Passi is considered to be one of the oldest Spanish settlements in Iloilo. It was organized as a pueblo (community settlement of natives) in 1766 with Don Martin Saligumba as its first gobernadorcillo. It was settled by three Malay brothers named Dig-on, Tokiab and Umawang long before the arrival of the Spaniards. Their first formal community was located on the site presently occupied by the Roman Catholic Church.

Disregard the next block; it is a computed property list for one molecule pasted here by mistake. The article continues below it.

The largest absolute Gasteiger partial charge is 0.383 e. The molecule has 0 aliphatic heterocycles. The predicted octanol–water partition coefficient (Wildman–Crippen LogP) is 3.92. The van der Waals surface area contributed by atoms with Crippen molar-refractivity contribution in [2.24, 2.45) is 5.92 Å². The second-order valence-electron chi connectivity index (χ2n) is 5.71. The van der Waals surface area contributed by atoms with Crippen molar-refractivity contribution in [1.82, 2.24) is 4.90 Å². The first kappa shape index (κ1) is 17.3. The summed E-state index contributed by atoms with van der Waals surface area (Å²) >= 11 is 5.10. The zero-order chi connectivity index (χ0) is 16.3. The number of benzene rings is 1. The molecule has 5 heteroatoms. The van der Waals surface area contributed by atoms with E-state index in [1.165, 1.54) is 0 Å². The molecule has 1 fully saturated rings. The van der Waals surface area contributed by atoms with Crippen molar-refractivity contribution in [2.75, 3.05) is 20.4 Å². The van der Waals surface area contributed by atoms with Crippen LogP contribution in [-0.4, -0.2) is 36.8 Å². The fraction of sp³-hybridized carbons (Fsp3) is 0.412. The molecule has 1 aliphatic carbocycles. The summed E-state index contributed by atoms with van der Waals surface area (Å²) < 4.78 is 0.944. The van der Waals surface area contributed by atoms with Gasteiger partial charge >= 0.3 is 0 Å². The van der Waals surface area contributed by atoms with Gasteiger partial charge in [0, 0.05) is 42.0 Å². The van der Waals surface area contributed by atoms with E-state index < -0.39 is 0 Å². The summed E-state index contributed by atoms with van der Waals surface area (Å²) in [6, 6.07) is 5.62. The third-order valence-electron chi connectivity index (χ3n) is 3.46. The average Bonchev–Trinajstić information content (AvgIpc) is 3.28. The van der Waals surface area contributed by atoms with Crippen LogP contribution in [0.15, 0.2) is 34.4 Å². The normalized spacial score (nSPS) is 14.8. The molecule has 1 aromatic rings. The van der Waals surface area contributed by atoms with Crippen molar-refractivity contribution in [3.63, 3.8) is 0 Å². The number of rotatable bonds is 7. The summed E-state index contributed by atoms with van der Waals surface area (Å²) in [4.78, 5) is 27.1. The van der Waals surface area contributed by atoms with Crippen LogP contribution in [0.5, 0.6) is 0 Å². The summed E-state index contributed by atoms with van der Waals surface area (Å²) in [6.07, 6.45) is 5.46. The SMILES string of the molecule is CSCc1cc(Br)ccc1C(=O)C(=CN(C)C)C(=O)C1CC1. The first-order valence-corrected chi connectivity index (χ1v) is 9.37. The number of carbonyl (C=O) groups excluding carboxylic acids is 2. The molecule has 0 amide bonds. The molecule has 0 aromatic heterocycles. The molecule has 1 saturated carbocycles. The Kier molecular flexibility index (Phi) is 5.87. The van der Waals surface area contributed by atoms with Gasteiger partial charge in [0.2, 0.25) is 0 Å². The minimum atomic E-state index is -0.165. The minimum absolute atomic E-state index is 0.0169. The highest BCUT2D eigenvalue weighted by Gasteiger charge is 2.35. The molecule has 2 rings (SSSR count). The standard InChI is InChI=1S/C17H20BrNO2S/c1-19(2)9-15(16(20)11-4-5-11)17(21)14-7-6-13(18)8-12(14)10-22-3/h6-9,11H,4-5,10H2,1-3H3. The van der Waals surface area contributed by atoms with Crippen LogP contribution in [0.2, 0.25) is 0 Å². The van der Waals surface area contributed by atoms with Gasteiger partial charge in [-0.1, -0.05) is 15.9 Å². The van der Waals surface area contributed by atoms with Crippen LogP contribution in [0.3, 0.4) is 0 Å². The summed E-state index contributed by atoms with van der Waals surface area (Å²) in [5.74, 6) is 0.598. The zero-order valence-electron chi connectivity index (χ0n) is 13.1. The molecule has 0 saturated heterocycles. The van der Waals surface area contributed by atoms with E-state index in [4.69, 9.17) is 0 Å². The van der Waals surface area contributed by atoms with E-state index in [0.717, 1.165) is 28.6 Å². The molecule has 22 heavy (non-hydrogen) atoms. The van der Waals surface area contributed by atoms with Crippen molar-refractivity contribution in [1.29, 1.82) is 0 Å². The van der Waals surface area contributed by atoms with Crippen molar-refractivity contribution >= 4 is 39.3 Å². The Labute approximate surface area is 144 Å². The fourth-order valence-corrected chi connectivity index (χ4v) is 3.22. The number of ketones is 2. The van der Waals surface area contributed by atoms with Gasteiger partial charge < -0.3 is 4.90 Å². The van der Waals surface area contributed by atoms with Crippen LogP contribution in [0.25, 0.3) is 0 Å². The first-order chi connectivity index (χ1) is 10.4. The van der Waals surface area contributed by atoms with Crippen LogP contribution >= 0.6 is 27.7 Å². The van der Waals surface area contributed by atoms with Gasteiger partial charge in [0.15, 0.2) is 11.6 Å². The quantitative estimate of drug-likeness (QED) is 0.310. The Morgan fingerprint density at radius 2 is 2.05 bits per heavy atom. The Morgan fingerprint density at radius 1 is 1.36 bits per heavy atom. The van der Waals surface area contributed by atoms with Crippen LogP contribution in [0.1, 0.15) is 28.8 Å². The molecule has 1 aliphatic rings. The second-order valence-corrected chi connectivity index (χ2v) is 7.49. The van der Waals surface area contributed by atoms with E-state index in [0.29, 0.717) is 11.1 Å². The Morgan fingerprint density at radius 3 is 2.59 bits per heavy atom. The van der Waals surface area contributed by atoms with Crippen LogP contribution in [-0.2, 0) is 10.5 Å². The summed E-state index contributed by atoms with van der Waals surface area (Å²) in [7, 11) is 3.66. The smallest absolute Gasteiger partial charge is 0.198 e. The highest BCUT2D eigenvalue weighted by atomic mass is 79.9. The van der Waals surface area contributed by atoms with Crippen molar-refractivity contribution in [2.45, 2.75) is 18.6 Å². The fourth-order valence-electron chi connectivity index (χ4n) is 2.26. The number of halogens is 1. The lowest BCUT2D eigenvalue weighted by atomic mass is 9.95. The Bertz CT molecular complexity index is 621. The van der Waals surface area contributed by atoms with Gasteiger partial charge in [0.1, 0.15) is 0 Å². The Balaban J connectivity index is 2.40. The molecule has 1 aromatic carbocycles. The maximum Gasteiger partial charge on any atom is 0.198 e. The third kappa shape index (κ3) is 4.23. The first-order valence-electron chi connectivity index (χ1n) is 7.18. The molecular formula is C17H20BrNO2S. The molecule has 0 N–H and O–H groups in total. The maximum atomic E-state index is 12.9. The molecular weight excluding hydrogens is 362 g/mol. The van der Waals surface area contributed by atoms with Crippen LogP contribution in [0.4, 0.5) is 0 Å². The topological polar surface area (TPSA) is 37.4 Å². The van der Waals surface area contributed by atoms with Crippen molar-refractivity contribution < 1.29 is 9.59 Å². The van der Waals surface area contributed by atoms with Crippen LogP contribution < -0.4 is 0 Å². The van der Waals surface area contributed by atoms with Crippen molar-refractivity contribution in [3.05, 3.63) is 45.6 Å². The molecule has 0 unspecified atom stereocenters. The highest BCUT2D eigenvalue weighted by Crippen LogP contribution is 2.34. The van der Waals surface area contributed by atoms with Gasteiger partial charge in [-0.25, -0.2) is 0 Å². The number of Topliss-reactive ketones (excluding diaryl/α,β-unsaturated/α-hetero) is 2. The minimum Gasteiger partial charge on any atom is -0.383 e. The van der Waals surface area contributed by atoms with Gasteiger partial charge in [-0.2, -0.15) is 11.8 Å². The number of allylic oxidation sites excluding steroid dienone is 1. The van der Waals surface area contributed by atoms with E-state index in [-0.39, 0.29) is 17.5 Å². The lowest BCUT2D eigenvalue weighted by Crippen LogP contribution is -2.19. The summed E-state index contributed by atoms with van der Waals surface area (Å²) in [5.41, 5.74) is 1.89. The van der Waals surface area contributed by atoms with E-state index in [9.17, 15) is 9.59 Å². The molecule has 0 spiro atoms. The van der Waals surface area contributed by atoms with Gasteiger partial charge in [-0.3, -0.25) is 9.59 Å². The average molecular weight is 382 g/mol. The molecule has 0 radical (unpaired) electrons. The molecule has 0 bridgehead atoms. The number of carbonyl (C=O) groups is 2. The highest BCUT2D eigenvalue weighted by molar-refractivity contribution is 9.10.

According to popular legend, Spanish conquistadors stumbled on a small hut by the river’s bank where an old woman was fond winnowing pounded rice. One of them asked her, “¿Cómo se llama este lugar?” not knowing the native language of course. Much to the old woman’s surprise and perhaps excitement, she replied without much ado, “Ah, pasi,” which means some of the unhusked rice on her basket. She must have thought that they were eager to know what was in the basket and what she was doing, because she could not understand their language. From that time on, the Spanish begun to call the place Pasi at first until it later evolved into Passi. Such legends about name origins are common throughout towns and cities in the Philippines, the core plot being a Spaniard asking the non-Spanish speaking natives what the name of the place is and the latter responding in what would end up eventually as the name of the place.